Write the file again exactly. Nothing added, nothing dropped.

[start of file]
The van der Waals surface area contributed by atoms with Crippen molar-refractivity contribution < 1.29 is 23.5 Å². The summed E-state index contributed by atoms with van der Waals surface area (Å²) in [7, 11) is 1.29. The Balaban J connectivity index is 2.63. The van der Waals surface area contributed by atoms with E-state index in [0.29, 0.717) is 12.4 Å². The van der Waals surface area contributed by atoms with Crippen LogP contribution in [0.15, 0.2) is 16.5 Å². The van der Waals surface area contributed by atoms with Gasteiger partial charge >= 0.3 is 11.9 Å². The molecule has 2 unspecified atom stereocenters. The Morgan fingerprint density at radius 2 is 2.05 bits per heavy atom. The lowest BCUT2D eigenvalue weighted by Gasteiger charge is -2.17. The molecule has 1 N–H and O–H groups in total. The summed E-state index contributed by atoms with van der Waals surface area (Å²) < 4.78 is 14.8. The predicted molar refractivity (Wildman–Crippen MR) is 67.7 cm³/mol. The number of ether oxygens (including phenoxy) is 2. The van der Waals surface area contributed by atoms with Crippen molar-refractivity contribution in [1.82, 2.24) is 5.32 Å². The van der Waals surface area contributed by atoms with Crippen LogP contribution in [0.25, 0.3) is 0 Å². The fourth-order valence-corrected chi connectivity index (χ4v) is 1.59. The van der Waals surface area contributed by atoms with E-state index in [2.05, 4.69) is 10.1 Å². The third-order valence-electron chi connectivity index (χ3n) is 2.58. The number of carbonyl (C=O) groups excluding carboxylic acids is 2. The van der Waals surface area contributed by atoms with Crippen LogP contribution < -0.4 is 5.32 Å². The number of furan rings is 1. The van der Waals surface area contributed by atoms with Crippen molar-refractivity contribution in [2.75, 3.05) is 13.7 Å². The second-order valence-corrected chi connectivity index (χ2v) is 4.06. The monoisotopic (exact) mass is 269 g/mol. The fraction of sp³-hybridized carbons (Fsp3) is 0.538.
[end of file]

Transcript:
The van der Waals surface area contributed by atoms with Crippen molar-refractivity contribution < 1.29 is 23.5 Å². The summed E-state index contributed by atoms with van der Waals surface area (Å²) in [7, 11) is 1.29. The Balaban J connectivity index is 2.63. The van der Waals surface area contributed by atoms with E-state index in [0.29, 0.717) is 12.4 Å². The van der Waals surface area contributed by atoms with Crippen LogP contribution in [0.15, 0.2) is 16.5 Å². The van der Waals surface area contributed by atoms with Gasteiger partial charge >= 0.3 is 11.9 Å². The molecule has 2 unspecified atom stereocenters. The Morgan fingerprint density at radius 2 is 2.05 bits per heavy atom. The lowest BCUT2D eigenvalue weighted by Gasteiger charge is -2.17. The molecule has 1 N–H and O–H groups in total. The summed E-state index contributed by atoms with van der Waals surface area (Å²) < 4.78 is 14.8. The predicted molar refractivity (Wildman–Crippen MR) is 67.7 cm³/mol. The number of ether oxygens (including phenoxy) is 2. The van der Waals surface area contributed by atoms with Crippen molar-refractivity contribution in [1.82, 2.24) is 5.32 Å². The van der Waals surface area contributed by atoms with Crippen LogP contribution in [0.25, 0.3) is 0 Å². The fourth-order valence-corrected chi connectivity index (χ4v) is 1.59. The van der Waals surface area contributed by atoms with E-state index in [2.05, 4.69) is 10.1 Å². The third-order valence-electron chi connectivity index (χ3n) is 2.58. The number of carbonyl (C=O) groups excluding carboxylic acids is 2. The van der Waals surface area contributed by atoms with Crippen LogP contribution < -0.4 is 5.32 Å². The number of furan rings is 1. The van der Waals surface area contributed by atoms with Crippen molar-refractivity contribution in [2.75, 3.05) is 13.7 Å². The second-order valence-corrected chi connectivity index (χ2v) is 4.06. The monoisotopic (exact) mass is 269 g/mol. The fraction of sp³-hybridized carbons (Fsp3) is 0.538.